Wednesday, 31 July 2013

The Many Might-Have-Beens of Children's Books


In the last week, I’ve been asked to write some text for a book about stately homes and another one retelling Shakespeare plays for children. The publishers will use the texts I’ve written to create sample spreads, which they’ll take to book fairs to try to drum up interest from foreign publishers. I sincerely hope both will turn into books one day, but I’m not holding my breath. I know from experience that many of these ‘trial balloons’ float off into the Bologna sunset never to be seen again.

©The Salariya Book Co
Publishers selling foreign rights using sample material.
But what happens to the sample material?

Over the years I’ve probably written a couple of dozen sample spreads, and in my editing days I’ve commissioned a good deal more. A LOT of work goes into the writing, the artwork and the design. They’ve got to be representative of the proposed book, but also a bit more than that. Like a Facebook profile, the sample spread has got to show off its product in the best possible light – it’s got to be more colourful, more lively, more eye-catching than the book it’s selling could ever hope to be.

Some are quite gorgeous to look at and read. Yet their readership is tiny, and the ultimate destiny of many, if not most, will be the dusty corner of an editor’s hard drive. If I ever looked back at all the many books and series that didn’t make it past that stage, I could end up feeling quite depressed – so I try hard not to. The same cannot be said for my fiction, however…

The world of fiction has its equivalent of the sample spread: the synopsis and sample chapter. Of course it’s the author who’s usually the initiator here, and the ‘customer’ is an agent or publisher, but the same principles apply. Of the many fiction projects I’ve pitched, some were rejected and others were accepted but changed beyond recognition.

A few, luckily, ended up as published books – but, funnily enough, I find I think less about them than the ones that didn’t make it. They’re my unborn children, frozen at an early stage of development. They’re the flowers in my garden whose buds got broken off – little packages of potential that will never be anything more.

Maybe that’s why they’re interesting. As pure potential, they exist in a place unsullied by the compromises and ineptitudes that are part and parcel of the publishing business. They’re still perfect. And I’m free to wonder how the world might have taken to those characters, those stories, had they ever seen the light of day.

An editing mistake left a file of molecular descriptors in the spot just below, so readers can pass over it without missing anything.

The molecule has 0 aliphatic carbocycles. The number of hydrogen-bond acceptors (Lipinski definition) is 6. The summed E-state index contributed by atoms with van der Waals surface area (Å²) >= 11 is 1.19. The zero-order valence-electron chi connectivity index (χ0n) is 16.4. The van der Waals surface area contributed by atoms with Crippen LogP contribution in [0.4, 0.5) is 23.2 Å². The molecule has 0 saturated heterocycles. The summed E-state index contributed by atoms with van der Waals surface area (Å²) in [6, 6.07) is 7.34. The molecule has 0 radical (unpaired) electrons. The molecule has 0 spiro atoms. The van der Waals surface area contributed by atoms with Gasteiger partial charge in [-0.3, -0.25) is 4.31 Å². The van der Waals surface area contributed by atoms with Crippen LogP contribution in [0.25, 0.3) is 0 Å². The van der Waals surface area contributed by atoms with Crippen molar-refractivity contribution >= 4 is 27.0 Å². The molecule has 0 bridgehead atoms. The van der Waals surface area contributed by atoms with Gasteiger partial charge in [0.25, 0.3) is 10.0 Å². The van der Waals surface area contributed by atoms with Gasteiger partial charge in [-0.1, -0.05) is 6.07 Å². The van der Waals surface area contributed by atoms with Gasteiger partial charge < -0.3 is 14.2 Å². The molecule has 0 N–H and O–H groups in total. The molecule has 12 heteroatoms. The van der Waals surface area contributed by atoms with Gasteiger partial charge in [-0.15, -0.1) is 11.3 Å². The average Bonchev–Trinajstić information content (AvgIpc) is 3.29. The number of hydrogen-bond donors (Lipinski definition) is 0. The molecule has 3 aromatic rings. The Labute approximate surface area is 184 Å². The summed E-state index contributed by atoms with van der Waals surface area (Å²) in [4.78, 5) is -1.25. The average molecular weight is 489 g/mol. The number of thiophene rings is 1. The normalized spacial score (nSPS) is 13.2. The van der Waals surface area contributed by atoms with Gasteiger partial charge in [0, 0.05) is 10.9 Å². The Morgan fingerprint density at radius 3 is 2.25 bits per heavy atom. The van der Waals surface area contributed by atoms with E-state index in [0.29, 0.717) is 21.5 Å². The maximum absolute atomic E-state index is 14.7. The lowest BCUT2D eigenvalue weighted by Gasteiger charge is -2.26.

© Hodder & Stoughton
In Fforde's novel, 'Dark Reading Matter' is an alternative dimension
where unrealised fictional characters enjoy a kind of existence.
Is this every author's dream – or nightmare?
In his novel The Woman Who Died A Lot, Jasper Fforde introduced the concept of Dark Reading Matter, a place where all these unrealised imagined worlds congregate: characters from works long out of print co-mingle with those from as-yet-unpublished works. It’s an exotic idea. And it’s exciting to think that it exists – sort of – in the dusty corners of editors’ hard drives the world over.

2 comments:

Richard said...

Let us not forget the stories lost with their pen-drives in the depths of the sofa; the tales languishing on floppy-disks and tape cartridges and crashed hard-disks, beyond hope of recovery; those crafted after days of hard labour on WriteIt For DOS; the pages of barely legible scrawl thrown out with the rest of the Old Dear's papers to get her room ready for the next resident; the manuscripts revised and revised but never submitted, and the ones submitted only once; the epics of sound and fury written in a naive hand on stolen exercise books, lying forgotten in parents' attics. Let us morn the passing of those works of passion put aside until the baby is a bit older, or leaves home, or until we retire, finally succumbing to damp and mice. And especially let us recall, if we can, those masterpieces of the story-teller's art, those towering epics of literary achievement, that we were sure we would remember in the morning.

Carole Anne Carr said...

Yes love that idea, great idea for a book :0)